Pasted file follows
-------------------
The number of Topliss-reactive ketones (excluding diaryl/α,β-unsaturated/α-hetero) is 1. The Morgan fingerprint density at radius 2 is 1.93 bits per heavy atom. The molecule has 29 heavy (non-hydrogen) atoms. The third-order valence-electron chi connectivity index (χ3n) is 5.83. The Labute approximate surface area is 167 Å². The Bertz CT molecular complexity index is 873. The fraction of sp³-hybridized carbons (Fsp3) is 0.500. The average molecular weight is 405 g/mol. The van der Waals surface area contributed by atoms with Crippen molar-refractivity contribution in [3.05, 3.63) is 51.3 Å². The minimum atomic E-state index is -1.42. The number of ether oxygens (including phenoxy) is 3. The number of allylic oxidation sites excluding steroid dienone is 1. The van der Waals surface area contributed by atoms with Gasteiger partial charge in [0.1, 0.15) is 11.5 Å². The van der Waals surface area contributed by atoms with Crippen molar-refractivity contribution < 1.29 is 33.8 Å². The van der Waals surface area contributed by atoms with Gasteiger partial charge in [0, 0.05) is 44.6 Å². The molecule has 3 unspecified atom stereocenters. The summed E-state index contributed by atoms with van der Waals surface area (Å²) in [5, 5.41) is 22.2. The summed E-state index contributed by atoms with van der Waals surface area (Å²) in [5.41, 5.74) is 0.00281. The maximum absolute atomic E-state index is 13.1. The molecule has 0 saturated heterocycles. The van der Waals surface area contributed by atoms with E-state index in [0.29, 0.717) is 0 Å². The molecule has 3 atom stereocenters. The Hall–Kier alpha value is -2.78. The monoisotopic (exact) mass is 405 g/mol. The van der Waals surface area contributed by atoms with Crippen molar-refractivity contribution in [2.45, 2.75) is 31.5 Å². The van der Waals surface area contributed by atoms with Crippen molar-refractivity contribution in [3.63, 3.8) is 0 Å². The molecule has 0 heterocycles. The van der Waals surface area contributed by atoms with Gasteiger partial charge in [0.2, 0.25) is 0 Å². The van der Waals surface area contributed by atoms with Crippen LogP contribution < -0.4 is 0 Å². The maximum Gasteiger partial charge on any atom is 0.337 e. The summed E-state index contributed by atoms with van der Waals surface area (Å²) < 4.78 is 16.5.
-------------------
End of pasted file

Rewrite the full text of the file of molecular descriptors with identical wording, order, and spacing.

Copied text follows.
The number of Topliss-reactive ketones (excluding diaryl/α,β-unsaturated/α-hetero) is 1. The Morgan fingerprint density at radius 2 is 1.93 bits per heavy atom. The molecule has 29 heavy (non-hydrogen) atoms. The third-order valence-electron chi connectivity index (χ3n) is 5.83. The Labute approximate surface area is 167 Å². The Bertz CT molecular complexity index is 873. The fraction of sp³-hybridized carbons (Fsp3) is 0.500. The average molecular weight is 405 g/mol. The van der Waals surface area contributed by atoms with Crippen molar-refractivity contribution in [3.05, 3.63) is 51.3 Å². The minimum atomic E-state index is -1.42. The number of ether oxygens (including phenoxy) is 3. The number of allylic oxidation sites excluding steroid dienone is 1. The van der Waals surface area contributed by atoms with Gasteiger partial charge in [0.1, 0.15) is 11.5 Å². The van der Waals surface area contributed by atoms with Crippen molar-refractivity contribution < 1.29 is 33.8 Å². The van der Waals surface area contributed by atoms with Gasteiger partial charge in [0, 0.05) is 44.6 Å². The molecule has 3 unspecified atom stereocenters. The summed E-state index contributed by atoms with van der Waals surface area (Å²) in [5, 5.41) is 22.2. The summed E-state index contributed by atoms with van der Waals surface area (Å²) in [5.41, 5.74) is 0.00281. The maximum absolute atomic E-state index is 13.1. The molecule has 0 saturated heterocycles. The van der Waals surface area contributed by atoms with E-state index in [0.29, 0.717) is 0 Å². The molecule has 3 atom stereocenters. The Hall–Kier alpha value is -2.78. The monoisotopic (exact) mass is 405 g/mol. The van der Waals surface area contributed by atoms with Crippen molar-refractivity contribution in [2.45, 2.75) is 31.5 Å². The van der Waals surface area contributed by atoms with Crippen molar-refractivity contribution in [3.63, 3.8) is 0 Å². The molecule has 0 heterocycles. The van der Waals surface area contributed by atoms with Gasteiger partial charge in [0.2, 0.25) is 0 Å². The van der Waals surface area contributed by atoms with Crippen LogP contribution < -0.4 is 0 Å². The maximum Gasteiger partial charge on any atom is 0.337 e. The summed E-state index contributed by atoms with van der Waals surface area (Å²) < 4.78 is 16.5.